Seventeen spectacular yachts competed for Bucket honors under sunny Newport skies. Blessed with beautiful New England weather, well sailed races were completed on each of the regatta days. The winds were light and challenging but the yachts all rose to the challenge.
Indio’s consistent good sailing brought them to the podium to accept class and overall honors. The 102 foot Frers designed and Wally built sloop won both races in the very competitive Gazelles class.
Sejaa was well-sailed on both days and won top honors in the Mademoiselles class. A good light air boat, conditions were on their side. The Grandes Dames trophy went to Tenacious - another well sailed yacht.
Saturday’s race presented light but very sailable conditions and the Race Committee sent all classes on more lengthy courses. The Gazelles had a 26nm course and the Grandes Dames and Mademoiselles were sent on a 22nm one. The course was set to challenge all with beat, run and reaching legs. The tacticians rose to the challenge and the best sailed boats rose to the top. The first four boats crossed the line within 45 seconds, making for a very exciting finish.
Sunday’s weather projections were for very light air, with some saying that the Bucket would be very lucky to get a race underway. After a half hour delay the wind did fill in and two short courses were set. The Gazelles were sent on an 11nm course and the other two classes on a 9nm one. Halfway through the race the breeze abated, making it of a bit of a struggle for some, but the racers hung in there and sailed their very best.
Race Director Peter Craig remarked that despite the light conditions, there were “two fun races, and as is usually the case, the best sailed boats were on the podium.”
Bucket Regattas are famous for their 26 years of shoreside fun and camaraderie. The 10th edition of the Newport Bucket was no exception. Friday and Saturday night socials at the Newport Shipyard marquee were filled with enthusiastic partygoers. Live music kept people dancing and the laughter and libations were in great supply! The ALLY Foundation was honored on the first night and their supporters and organizers joined in the welcoming celebration.
The Sunday awards ceremony took place at Salve Regina’s beautiful Ochre Court Mansion. A gorgeous sunset and gleaming crystal trophies made for a lovely presentation. In addition to the coveted perpetual Bucket trophy, Indio received a spectacular custom inscribed Mariner Chelsea Clock. Second and third place overall winners received beautiful Ship’s Bell Chelsea Clock trophies.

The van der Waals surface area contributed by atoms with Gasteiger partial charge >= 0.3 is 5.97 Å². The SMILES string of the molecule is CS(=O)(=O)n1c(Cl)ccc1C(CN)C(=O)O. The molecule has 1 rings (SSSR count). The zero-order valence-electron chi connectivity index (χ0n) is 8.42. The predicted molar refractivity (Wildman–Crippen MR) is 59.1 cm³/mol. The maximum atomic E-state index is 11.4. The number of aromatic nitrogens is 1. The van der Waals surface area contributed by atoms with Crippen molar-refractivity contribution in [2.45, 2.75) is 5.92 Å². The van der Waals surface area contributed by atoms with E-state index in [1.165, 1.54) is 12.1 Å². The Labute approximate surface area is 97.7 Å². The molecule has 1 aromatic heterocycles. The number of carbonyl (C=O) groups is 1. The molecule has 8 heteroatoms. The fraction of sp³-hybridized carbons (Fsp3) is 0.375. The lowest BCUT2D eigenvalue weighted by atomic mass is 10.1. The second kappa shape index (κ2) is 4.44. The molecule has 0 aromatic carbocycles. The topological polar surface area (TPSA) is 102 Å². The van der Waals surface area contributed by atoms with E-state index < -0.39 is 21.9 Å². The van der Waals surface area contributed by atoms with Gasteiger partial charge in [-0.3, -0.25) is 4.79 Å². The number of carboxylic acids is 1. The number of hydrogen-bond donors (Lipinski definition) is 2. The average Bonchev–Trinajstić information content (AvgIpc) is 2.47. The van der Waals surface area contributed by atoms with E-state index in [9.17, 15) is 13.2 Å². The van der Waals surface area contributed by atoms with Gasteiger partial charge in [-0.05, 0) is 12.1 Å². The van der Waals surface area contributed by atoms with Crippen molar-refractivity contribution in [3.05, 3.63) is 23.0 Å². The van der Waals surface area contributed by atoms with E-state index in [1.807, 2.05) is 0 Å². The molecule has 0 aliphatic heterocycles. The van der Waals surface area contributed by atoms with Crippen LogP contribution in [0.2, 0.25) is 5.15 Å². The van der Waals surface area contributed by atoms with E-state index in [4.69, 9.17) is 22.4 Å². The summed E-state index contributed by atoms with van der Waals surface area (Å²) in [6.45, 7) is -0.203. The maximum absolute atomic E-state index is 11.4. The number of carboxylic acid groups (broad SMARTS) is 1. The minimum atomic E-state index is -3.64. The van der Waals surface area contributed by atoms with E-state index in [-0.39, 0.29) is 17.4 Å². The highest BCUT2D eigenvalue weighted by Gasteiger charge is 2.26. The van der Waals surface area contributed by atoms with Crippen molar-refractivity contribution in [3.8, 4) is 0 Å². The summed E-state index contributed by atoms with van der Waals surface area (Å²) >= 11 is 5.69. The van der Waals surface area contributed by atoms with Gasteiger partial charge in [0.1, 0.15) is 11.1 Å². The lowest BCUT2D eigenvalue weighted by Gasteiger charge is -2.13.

Special Trophies were awarded to three very deserving yachts. The Wolter Huisman Memorial Spirit of the Bucket Trophy was presented to Lady B. Both ashore and on the water, their hospitality, enthusiasm and energy were in evidence. The Vitters Seamanship Trophy was awarded to MITseaAH in recognition of their great sportsmanship. Last but not least, the Chippewa Bomb was awarded to Wild Horses for their creative and fun “branding” of the other yachts.
For More Newport Bucket Regatta Photos click HERE
For All the Results in Detail click HERE
Newport, RI — The Newport Shipyard is buzzing as captains and crews prepare their yachts for the tenth edition of the Newport Bucket. Classic and contemporary superyachts are gathering for a weekend of racing and socializing.
Racing begins Saturday August 25 in the beautiful waters of Narragansett Bay and Rhode Island Sound. Executive Director Tim Laughridge expressed his delight at the impressive turnout: “2012 will add a classic chapter to the Bucket history. These superyachts are always a magnificent sight under sail and there’s no more beautiful place to sail than Newport.”
Seventeen yachts ranging in size from 72 to 156 feet will compete in three classes: Les Gazelles des Mers, Les Grandes dames des Mers, and Les Mademoiselles des Mers. Daily and series class trophies will be awarded with overall honors going to the top three yachts in the combined fleet. In addition to the coveted perpetual “Bucket” trophy, the overall winners will receive beautiful custom inscribed Chelsea Clock trophies.
Racing in her first Newport Bucket is the beautiful148 foot sloop Lady B. The Vitters Shipyard built, Dubois design, captured second overall and class honors at the St Barths Bucket last March. A familiar and favorite local yacht is the W-Class Wild Horses.
A Bucket hallmark is the focus on the friendly competition and fun socializing on shore. The “Spirit of the Bucket” is unique and time-honored with a storied 26 year history. The nightly parties begin at the Newport Shipyard with a welcoming party that honors The ALLY Foundation www.allyfoundation.org/